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Topic: Question for someone who knows how to play Goldberg variations aria  (Read 946 times)

Offline hiroica

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My question is in regards to the left hand for the first six measures of the piece.  Iím a novice, but can play the whole aria, yet the first six measures are not working.  Iím using the Glenn Gould 1981 as a reference for tempo, phrasing etc.  Iím going to explain my issue as it relates to measure one, but itís also applicable to the rest of the first six measures  (though some more than others).   When I first started playing the piece I mistakenly was playing each notes in the left hand as a quarter note.  So for the first measure, I would play in the left hand a g for one beat, then a b for one beat (I would release the g here), then a d for one beat.  So I was playing one note at a time.  Then I was listening to other recordings and noticed that I had been playing it wrong and that the g should be held for 3 beats , the b for 2 beats, and the d for one beat.  Itís when I starting trying to play it this way that everything went wrong.  Whenever I play it, no matter how softly I play the notes, the first two notes are sustaining way too loudly.  The first measure isnít so bad but measure 5 is particularly bad.  Whenever I hear any recording of it,  I can faintly hear that the notes are all sustaining so that by the time the third note in a measure is played, you are hearing three notes.  But whenever I try to play it, itís awful.  Like I said it just sounds like the by the time I play the d in the first measure, the initial g and b are too loud. It sounds closer to being correct when I just play quarter notes, but that sounds like something subtle is missingÖwhich it is.  Has anyone come across this as a challenge or does anyone have any tips ??
Thanks

Offline lelle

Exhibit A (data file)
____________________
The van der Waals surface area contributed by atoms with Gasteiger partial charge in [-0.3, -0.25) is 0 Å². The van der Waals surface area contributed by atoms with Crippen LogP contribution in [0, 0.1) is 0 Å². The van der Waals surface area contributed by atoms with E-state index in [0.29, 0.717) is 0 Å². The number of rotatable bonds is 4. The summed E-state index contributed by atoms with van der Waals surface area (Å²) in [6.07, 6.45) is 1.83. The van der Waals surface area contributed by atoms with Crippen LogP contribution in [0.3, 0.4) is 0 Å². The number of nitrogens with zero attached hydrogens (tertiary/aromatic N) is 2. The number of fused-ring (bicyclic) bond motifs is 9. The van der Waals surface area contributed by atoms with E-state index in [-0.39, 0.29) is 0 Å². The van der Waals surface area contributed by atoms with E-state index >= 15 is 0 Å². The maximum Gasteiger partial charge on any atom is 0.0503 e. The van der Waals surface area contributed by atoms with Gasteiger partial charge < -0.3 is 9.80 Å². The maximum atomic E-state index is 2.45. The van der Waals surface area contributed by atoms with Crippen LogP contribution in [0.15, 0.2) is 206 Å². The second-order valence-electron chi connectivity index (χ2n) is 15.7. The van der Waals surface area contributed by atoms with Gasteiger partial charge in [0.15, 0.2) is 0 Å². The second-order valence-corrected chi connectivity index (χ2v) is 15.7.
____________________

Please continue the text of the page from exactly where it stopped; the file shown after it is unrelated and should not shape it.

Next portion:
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My question is in regards to the left hand for the first six measures of the piece.  I’m a novice, but can play the whole aria, yet the first six measures are not working.  I’m using the Glenn Gould 1981 as a reference for tempo, phrasing etc.  I’m going to explain my issue as it relates to measure one, but it’s also applicable to the rest of the first six measures  (though some more than others).   When I first started playing the piece I mistakenly was playing each notes in the left hand as a quarter note.  So for the first measure, I would play in the left hand a g for one beat, then a b for one beat (I would release the g here), then a d for one beat.  So I was playing one note at a time.  Then I was listening to other recordings and noticed that I had been playing it wrong and that the g should be held for 3 beats , the b for 2 beats, and the d for one beat.  It’s when I starting trying to play it this way that everything went wrong.  Whenever I play it, no matter how softly I play the notes, the first two notes are sustaining way too loudly.  The first measure isn’t so bad but measure 5 is particularly bad.  Whenever I hear any recording of it,  I can faintly hear that the notes are all sustaining so that by the time the third note in a measure is played, you are hearing three notes.  But whenever I try to play it, it’s awful.  Like I said it just sounds like the by the time I play the d in the first measure, the initial g and b are too loud. It sounds closer to being correct when I just play quarter notes, but that sounds like something subtle is missing…which it is.  Has anyone come across this as a challenge or does anyone have any tips ??
Thanks

I think you can improve this with some patience and a good strategy! You just need to gain some more control over your fingers.

Do the following with the left hand only:

When you play only quarter notes, without holding the notes, you can play them about as softly as you want, right? Now, play the first note only, the G, as if you were going to play quarter notes. Try to play only this note until you are satisfied with the softness. Then play the note, and hold it for a longer duration, still soft, still as if you are going to play quarter notes. Only when you can do this, try to add the B and play it while holding the G. Kind of trick yourself psychologically into doing whatever you are doing when you are just playing quarter notes and gettign the softness right, but hold the G for a longer duration. Chances are, you'll not be satisfied initially, so try again. Play the G softly as if you were going to play quarter notes, then continue holding it, and try playing the B, until you can play the B with the softness you want while holding the G, and only then play the D. Rinse and repeat for each bar.

You'll have to be a bit methodical with this. And have some patience. Sometimes you'll need a few nights of sleep while practicing like this until your body suddenly starts figuring it out better and better.

Keeping your hand and wrist very relaxed and moving your fingers gently will help.

Let me know if this is useful.

Offline hiroica

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Awesome thank you I will try this :))

Offline lelle

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Let us know how it goes and if we can help you more!
 

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